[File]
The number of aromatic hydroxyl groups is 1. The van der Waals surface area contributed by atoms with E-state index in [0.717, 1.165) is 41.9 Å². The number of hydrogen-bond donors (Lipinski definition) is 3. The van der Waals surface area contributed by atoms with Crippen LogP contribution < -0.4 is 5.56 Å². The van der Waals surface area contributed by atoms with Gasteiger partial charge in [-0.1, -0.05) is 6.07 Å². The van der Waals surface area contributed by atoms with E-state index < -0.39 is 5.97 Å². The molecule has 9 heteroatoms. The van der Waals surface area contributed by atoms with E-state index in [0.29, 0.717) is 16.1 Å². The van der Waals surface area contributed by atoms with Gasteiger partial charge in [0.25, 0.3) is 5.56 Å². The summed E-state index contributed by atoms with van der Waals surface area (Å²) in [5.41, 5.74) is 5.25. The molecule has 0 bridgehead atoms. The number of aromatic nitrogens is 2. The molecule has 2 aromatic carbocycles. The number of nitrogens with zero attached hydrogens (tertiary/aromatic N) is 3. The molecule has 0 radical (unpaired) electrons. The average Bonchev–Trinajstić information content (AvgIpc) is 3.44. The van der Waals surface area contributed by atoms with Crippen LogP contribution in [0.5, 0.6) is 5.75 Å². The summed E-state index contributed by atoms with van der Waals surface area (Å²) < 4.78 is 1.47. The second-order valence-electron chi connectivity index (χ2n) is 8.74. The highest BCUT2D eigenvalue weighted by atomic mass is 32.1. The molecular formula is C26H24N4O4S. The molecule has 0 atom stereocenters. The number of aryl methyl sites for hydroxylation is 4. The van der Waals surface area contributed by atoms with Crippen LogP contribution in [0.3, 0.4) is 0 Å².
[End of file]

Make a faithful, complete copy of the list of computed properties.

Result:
The number of aromatic hydroxyl groups is 1. The van der Waals surface area contributed by atoms with E-state index in [0.717, 1.165) is 41.9 Å². The number of hydrogen-bond donors (Lipinski definition) is 3. The van der Waals surface area contributed by atoms with Crippen LogP contribution < -0.4 is 5.56 Å². The van der Waals surface area contributed by atoms with Gasteiger partial charge in [-0.1, -0.05) is 6.07 Å². The van der Waals surface area contributed by atoms with E-state index < -0.39 is 5.97 Å². The molecule has 9 heteroatoms. The van der Waals surface area contributed by atoms with E-state index in [0.29, 0.717) is 16.1 Å². The van der Waals surface area contributed by atoms with Gasteiger partial charge in [0.25, 0.3) is 5.56 Å². The summed E-state index contributed by atoms with van der Waals surface area (Å²) in [5.41, 5.74) is 5.25. The molecule has 0 bridgehead atoms. The number of aromatic nitrogens is 2. The molecule has 2 aromatic carbocycles. The number of nitrogens with zero attached hydrogens (tertiary/aromatic N) is 3. The molecule has 0 radical (unpaired) electrons. The average Bonchev–Trinajstić information content (AvgIpc) is 3.44. The van der Waals surface area contributed by atoms with Crippen LogP contribution in [0.5, 0.6) is 5.75 Å². The summed E-state index contributed by atoms with van der Waals surface area (Å²) < 4.78 is 1.47. The second-order valence-electron chi connectivity index (χ2n) is 8.74. The highest BCUT2D eigenvalue weighted by atomic mass is 32.1. The molecular formula is C26H24N4O4S. The molecule has 0 atom stereocenters. The number of aryl methyl sites for hydroxylation is 4. The van der Waals surface area contributed by atoms with Crippen LogP contribution in [0.3, 0.4) is 0 Å².